[48]

    “According to a fan website they are not the first rock band to launch a wine collection, with past trailblazers reportedly including KISS, Motorhead, Whitesnake and Warrant.”

    So that’s what you’ve been putting in your cellar.

  55. Comrade Nom Deplume says:

    This is the sort of scholarship that some on this board (Fabius, schab, chime in here) would adopt as gospel.

    http://bedbuffalos.blogspot.com/2011/08/does-business-tax-climate-affect.html

    The author notes that, contrary to what may be conventional wisdom, business-unfriendly states like NY don’t drive off entrepreneurs. Rather, the opposite is true; that entrepreneurs more often will come from high tax jurisdictions.

    Notably, the author doesn’t make the same inferential leap that an Obama acolyte makes with Clinton tax hikes. Good for her. But there was a glaring omission in her analysis regarding entrepreneurs and their seeming obliviousness to high tax states.

    Anyone care to venture a guess as to what was missing and why it is important?

  56. Al Mossberg says:

    Obama approval rating at 40%. A new low for his administration.

    Last time he hit approval lows he pulled the capture Osama Bin Laden fairy tale out of his ass.

    Perfect time for an orchestrated false flag?

  57. Comrade Nom Deplume says:

    [57] Al

    Didn’t you read the op-ed in the Times? Buffett’s opening a new front.

  58. Anon E. Moose says:

    Nom [56];

    How about the ‘entrepreneurship’ score measuring where business start, not where successful businesses grow (or where they fail)? Its one thing to start a business in NY or NJ and suffer the slings and arrows when you’re making $200k. When you’re making $200MM (or even $20MM, still small-mid size business by most standards — particularly Wall Street’s), the Carolinas or Tennesee start to look alot more attractive.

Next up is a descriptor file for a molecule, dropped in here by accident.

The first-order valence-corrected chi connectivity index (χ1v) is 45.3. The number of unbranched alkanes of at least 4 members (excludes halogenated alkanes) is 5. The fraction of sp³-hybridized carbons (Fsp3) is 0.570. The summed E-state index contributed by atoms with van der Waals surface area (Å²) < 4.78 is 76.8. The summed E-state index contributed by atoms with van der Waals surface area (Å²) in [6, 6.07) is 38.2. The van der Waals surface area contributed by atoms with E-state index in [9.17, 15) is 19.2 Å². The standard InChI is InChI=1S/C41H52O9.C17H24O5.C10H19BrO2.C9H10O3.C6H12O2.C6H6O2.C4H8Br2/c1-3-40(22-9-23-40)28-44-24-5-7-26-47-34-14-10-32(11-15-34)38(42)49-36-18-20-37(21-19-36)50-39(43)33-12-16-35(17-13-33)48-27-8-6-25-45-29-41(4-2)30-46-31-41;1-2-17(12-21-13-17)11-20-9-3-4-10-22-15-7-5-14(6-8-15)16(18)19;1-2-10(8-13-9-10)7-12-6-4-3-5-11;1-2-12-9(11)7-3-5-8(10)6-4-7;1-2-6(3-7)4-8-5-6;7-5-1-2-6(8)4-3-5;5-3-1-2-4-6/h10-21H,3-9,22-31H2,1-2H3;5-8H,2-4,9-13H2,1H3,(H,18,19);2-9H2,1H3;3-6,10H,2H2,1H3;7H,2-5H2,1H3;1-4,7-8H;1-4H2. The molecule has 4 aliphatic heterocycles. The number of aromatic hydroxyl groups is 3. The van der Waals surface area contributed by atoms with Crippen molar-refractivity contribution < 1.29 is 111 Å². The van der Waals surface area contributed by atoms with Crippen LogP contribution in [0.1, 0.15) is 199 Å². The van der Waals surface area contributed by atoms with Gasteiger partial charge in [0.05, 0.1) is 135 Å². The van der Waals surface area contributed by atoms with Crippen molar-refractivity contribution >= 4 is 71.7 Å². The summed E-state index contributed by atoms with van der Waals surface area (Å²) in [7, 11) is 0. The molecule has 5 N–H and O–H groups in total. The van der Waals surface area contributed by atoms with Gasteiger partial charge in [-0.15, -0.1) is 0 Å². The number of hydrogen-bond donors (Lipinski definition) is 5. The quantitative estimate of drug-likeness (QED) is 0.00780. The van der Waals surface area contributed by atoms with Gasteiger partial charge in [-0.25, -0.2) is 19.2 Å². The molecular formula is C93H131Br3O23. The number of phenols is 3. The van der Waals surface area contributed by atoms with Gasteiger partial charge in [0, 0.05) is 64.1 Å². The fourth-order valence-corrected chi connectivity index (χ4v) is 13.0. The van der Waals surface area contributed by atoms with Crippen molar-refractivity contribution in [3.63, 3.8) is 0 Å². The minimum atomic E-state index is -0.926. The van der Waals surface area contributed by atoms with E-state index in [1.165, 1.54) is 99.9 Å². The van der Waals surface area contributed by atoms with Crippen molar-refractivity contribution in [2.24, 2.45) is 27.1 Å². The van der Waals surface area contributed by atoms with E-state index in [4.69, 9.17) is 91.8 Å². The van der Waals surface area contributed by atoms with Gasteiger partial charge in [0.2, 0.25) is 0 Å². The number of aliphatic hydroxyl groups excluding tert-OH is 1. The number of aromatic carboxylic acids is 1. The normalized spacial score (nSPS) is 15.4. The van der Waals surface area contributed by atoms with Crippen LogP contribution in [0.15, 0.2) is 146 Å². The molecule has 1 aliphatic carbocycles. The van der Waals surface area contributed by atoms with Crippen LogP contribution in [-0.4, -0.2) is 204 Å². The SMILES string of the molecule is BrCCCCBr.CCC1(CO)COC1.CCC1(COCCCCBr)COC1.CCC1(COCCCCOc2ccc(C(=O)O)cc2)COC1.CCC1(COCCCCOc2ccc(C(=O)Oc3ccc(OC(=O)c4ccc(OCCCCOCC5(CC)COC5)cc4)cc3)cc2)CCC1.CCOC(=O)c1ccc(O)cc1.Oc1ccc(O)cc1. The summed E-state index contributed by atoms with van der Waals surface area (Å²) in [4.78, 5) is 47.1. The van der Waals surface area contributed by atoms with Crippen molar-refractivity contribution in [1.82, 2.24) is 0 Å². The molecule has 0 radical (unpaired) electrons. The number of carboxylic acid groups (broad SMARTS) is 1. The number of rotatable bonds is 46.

59. cobbler says:

    nom [19]
    I don’t think anything could be as distorting, unfair and anti-growth as the current tax code.

  60. yo'me says:

    last 10 min.Pump or dump

  61. Comrade Nom Deplume says:

    [59] moose,

    Actually, I was thinking even simpler. Most start ups are unprofitable. Consequently, it matters little where you start it since you are likely not paying any tax on revenues until the business is established.

    And then, yes, I would look at metrics such as whether the business survives, or if it is either bought and moved out of state, or whether the owners move it.

    Finally, and this just occurred to me, the comparison itself is bogus because nearly all entrepreneurial businesses are service sector, and typically need to be near their customers. So it makes sense that NY has a lot of start ups and entrepreneurs. All those new restaurants, car services, dog walkers, home stagers, nail salons, nursing homes, etc. need to be near their customers here in the most densely populated section of the nation.